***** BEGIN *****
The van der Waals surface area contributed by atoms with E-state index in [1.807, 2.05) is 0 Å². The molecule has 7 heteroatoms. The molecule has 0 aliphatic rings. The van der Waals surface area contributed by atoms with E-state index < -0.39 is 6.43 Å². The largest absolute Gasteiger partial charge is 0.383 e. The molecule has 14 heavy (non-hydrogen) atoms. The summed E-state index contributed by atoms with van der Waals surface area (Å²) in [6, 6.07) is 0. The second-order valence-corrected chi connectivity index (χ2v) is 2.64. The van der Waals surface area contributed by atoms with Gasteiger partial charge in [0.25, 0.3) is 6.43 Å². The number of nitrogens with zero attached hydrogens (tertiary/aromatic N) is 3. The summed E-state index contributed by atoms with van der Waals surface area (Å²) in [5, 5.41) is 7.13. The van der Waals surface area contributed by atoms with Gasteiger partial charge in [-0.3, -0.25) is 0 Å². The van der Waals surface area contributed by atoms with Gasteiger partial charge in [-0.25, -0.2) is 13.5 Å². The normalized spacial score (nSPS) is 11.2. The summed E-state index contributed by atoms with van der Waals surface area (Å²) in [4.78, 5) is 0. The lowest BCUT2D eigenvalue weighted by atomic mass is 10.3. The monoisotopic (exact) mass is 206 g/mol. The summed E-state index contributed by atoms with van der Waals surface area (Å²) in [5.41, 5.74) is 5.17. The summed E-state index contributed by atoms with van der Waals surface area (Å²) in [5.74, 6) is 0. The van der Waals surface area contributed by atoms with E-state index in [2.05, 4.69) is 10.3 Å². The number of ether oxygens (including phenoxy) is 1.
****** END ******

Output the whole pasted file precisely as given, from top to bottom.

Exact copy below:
The van der Waals surface area contributed by atoms with E-state index in [1.807, 2.05) is 0 Å². The molecule has 7 heteroatoms. The molecule has 0 aliphatic rings. The van der Waals surface area contributed by atoms with E-state index < -0.39 is 6.43 Å². The largest absolute Gasteiger partial charge is 0.383 e. The molecule has 14 heavy (non-hydrogen) atoms. The summed E-state index contributed by atoms with van der Waals surface area (Å²) in [6, 6.07) is 0. The second-order valence-corrected chi connectivity index (χ2v) is 2.64. The van der Waals surface area contributed by atoms with Gasteiger partial charge in [0.25, 0.3) is 6.43 Å². The number of nitrogens with zero attached hydrogens (tertiary/aromatic N) is 3. The summed E-state index contributed by atoms with van der Waals surface area (Å²) in [5, 5.41) is 7.13. The van der Waals surface area contributed by atoms with Gasteiger partial charge in [-0.3, -0.25) is 0 Å². The van der Waals surface area contributed by atoms with Gasteiger partial charge in [-0.25, -0.2) is 13.5 Å². The normalized spacial score (nSPS) is 11.2. The summed E-state index contributed by atoms with van der Waals surface area (Å²) in [4.78, 5) is 0. The lowest BCUT2D eigenvalue weighted by atomic mass is 10.3. The monoisotopic (exact) mass is 206 g/mol. The summed E-state index contributed by atoms with van der Waals surface area (Å²) in [5.41, 5.74) is 5.17. The summed E-state index contributed by atoms with van der Waals surface area (Å²) in [5.74, 6) is 0. The van der Waals surface area contributed by atoms with E-state index in [2.05, 4.69) is 10.3 Å². The number of ether oxygens (including phenoxy) is 1.